LA Monitor Editorial
Monday, July 2, 2007
There was good news this week out of the Senate as the Appropriations Committee put most of the LANL money the House had taken out back in. That is good news to be sure.
But anyone who thinks that this is more than a reprieve is fooling themselves. Gone are the days of ever-expanding funding for the lab. And even with the Senate action, there will surely be some kind of funding cut here at the end of the day.
So what now?
That is a multi-part answer.
The lab needs to make more of an effort to be involved with the community, to engage the people here more. As evidenced by the articles we ran, there is a lot of fear and anxiety about what is happening. To keep this hidden or buried does no one any good.
It needs to be discussed in the open. And the people at LANS need to understand that it is their responsibility to talk to us, to be engaged with us. Nothing good ever comes from burying your head in the sand.
Then the lab needs to continue to move in the direction of diversification of its mission. There are lots of good people doing lots of good things. That needs to be expanded upon.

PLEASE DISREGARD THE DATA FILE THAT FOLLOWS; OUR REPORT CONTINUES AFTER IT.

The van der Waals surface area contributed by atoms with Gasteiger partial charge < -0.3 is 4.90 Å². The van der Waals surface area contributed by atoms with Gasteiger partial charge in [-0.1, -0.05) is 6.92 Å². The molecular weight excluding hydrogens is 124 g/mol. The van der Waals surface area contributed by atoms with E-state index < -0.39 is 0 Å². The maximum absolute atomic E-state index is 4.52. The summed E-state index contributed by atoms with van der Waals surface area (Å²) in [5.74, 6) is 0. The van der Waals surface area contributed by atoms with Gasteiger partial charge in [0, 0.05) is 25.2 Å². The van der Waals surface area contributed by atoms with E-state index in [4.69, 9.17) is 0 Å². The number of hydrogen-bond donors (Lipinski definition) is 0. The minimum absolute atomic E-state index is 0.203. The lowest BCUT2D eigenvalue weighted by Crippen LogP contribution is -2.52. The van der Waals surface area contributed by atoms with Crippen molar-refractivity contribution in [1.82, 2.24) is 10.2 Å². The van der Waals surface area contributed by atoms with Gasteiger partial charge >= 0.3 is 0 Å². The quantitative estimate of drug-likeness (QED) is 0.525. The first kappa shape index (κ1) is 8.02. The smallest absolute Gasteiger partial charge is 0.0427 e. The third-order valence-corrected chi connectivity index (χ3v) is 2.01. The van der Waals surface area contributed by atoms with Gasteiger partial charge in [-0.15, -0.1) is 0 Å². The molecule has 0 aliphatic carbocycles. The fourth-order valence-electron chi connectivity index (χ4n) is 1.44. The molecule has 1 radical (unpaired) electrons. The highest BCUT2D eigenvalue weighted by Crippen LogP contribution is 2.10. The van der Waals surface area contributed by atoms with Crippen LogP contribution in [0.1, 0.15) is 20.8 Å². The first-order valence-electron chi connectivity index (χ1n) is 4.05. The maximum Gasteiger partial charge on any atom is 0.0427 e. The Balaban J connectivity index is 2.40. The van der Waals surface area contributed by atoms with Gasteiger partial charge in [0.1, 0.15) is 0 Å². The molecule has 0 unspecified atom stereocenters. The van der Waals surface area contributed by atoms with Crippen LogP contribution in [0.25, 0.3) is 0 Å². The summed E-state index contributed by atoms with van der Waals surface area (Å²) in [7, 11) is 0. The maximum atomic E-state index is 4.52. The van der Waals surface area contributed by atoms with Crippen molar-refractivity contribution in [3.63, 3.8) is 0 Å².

And we - and the world - need to be told about it. LANL can be a real place of change and it not only needs to take the lead in this effort, it needs to let everyone know it.
Finally, we as a community need to do something - we need to get off our rear-ends and start working together to move this community forward.
No matter what the outcome of the funding battle at the lab, one thing is certain, the funding will be less and less each year.
The lab will survive; it will thrive and it will be smaller and smaller. So if we are to survive as a strong and viable community, we must move to diversify.
This does not just mean Boyer and more retail, which is fine. This means working to strengthen our base industry.
Many say this cannot be done. But we say it must be done. We must take advantage of what we have here: clean air, good water and fine weather to attract people and organizations to our community.
There is much to offer here, much for us to build upon and around. We do not have to be slaves to the lab, but can - and must - work to be more of a partner in the future of this community.
We simply must.